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Sparkle Plenty Bombs
by Beth Boswell Jacks

Here's advice for men about holiday gift buying.
Trust me. There are a few inappropriate gifts out there,
and you fellows need to get the scoop.


My pals who see me every day in bluejeans and sneakers will attest to the fact that I'm certainly not one to advise when it comes to proper stuff--especially fashion or topics like that. I don't know much, but I do know a little about unimportant things. And since Christmas is right around the corner and men will be putting out big bucks to thrill their sweeties on Christmas morning, I felt I should share what I know so the guys won't make serious mistakes.

I can tell you, for example, that the southern girl who's had a proper upbringing knows a well dressed belle never wears diamonds in the daytime. An engagement ring is okay, but the rest of the glitter is appropriately left for formal events held after the sun goes down.

The reason I bring this up is because I ran into an acquaintance yesterday morning, and honey, she was garlanded and ornamented fit to kill. At the grocery store yet.

As we were discussing whether real ambrosia has nuts or not, the girl was flashing those diamonds in my face. She had sparks on her ears. Sparks on her neck. Sparks on her fingers. Sparks on her wrists. She looked like the Fourth of July.

Remember that baby doll back forty years ago we called Sparkle Plenty? Uh huh.

Anyway, the most dazzling sparkle was reserved for her diamond encrusted watch. Diamond encrusted watch? What's with this? Back in the early '60s, Mrs. Moses and Mrs. Peacock (my eighth grade home ec. teachers) insisted, as I've already said, diamonds are NOT to be worn in the daytime. But here's the clincher--watches are NOT to be worn to formal events in the evening. So when, pray tell, is one supposed to wear a diamond encrusted watch?

Never, dear readers.

I'm sure jewelry store folks will say that's a bunch of baloney, but I'm just telling you what I was taught by Mrs. Peacock and Mrs. Moses, who proudly led us junior high gals out of the wilderness of fashion ignorance. And since I've never had that many diamonds to speak of, I like that "Save-Em-For-The-Ball" rule. I don't go to that many balls either, so I suppose I'm snug as a bug wrapped in my excellent fashion sense.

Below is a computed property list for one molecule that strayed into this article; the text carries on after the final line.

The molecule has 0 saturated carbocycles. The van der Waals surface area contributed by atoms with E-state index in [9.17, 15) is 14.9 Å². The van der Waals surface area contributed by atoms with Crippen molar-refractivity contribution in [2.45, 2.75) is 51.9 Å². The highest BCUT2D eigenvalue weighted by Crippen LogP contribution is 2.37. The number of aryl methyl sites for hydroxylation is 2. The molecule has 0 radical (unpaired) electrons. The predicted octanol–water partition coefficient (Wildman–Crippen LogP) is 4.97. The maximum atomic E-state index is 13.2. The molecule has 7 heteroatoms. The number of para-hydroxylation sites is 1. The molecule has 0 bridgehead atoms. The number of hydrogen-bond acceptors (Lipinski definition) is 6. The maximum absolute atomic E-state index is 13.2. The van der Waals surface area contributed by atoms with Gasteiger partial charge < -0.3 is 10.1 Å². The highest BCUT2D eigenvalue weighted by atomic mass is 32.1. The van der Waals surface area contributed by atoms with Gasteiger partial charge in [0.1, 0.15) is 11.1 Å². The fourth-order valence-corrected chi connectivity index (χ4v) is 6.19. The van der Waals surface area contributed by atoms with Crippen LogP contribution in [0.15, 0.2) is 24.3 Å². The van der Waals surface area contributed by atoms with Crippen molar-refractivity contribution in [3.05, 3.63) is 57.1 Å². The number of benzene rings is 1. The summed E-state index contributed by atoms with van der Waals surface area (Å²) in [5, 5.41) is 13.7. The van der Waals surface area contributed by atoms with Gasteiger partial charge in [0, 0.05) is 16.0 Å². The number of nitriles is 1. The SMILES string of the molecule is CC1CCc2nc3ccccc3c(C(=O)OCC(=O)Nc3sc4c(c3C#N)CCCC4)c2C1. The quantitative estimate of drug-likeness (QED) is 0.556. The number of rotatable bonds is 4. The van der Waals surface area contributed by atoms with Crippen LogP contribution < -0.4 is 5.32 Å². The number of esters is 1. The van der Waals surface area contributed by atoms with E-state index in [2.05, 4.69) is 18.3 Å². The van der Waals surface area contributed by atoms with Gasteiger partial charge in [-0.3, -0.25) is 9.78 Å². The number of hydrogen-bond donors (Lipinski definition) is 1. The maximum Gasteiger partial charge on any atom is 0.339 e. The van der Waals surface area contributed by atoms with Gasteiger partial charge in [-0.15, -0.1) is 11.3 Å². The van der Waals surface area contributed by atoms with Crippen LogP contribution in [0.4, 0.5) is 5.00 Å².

Which brings me to Shoewels (rhymes with jewels) which is most definitely a bit of fashion I should warn men to avoid. Am I the last person in the whole wide world to find out about Shoewels? I hope not. And don't go telling me Shoewels have been around for twenty years. I'm doing my best to stay young and funky, and frankly, being hip at my age is not that easy.

I saw some Shoewels this past summer in Colorado. They spilled from baskets on a shop counter and filled me with as much pain as a bucket of clip-on earrings. The sign on the counter said, "Letís Get Funky." Okay, I thought, give me a three step program and I'm all for it.

I wasn't all for it though when I discovered that in order to get funky I had to wear those Shoewels on my ankles and toes. Shoppers can get them beaded or braided or bejeweled (surely diamonds are only available for evening wear), and they encircle the ankle as they snake down around your second toe. Buy six pairs to mix and match, and they'll throw in a seventh pair free. Imagine that? A different pair of Shoewels for each day of the week.

May brave souls wear Shoewels with shoes? Of course, the boutique cutie told me. The bead closest to the toe fits above the edge of most pumps. Doesn't take any time to get used to the pressure of tiny little hard things digging into your flesh or bands of gold cutting off the blood supply to your tootsies.

Naaa. I don't think so. My sculptor pal, Floyd Shaman, is carving funky "Mesquite-toes" key chains from a bunch of mesquite wood. I think those will suit me better. But I want my "Mesquite-toes" key chain without diamonds. I rarely drive at night.


      COMMENT from: Ann Smith-Vaniz Crigler
      Dahling! Where was I when Mrs. Moses and Mrs. Peacock were talking about
      when to wear diamonds? You are something else! I'm with you. Shoes hurt
      enough without any shoewels! I love your stuff!

NEW! Read Beth's review of "Somebody is going to die if Lilly Beth doesn't catch that bouquet ~ The official Southern ladies' guide to hosting the perfect wedding" by Gayden Metcalfe and Charlotte Hays [Hyperion/NYC]. CLICK HERE


A resident of the Mississippi Delta, Beth Boswell Jacks holds a B.A. in English from Millsaps College and a master's degree in Special Education from The University of Mississippi. Jacks is the author of 3 books and serves as editor of USADEEPSOUTH.com.

Jacks stays happily engaged (in addition to her other writing) with a weekly personal essay/humor newspaper column titled Snippets, which she describes as an attempt to "joogle a bit of Southern wit and wisdom in a few snappy paragraphs."

Reach Beth Jacks at bethjacks@hotmail.com.

Read more of Beth's columns: SNIPPETS -- and click here to learn more about her SNIPPETS books.

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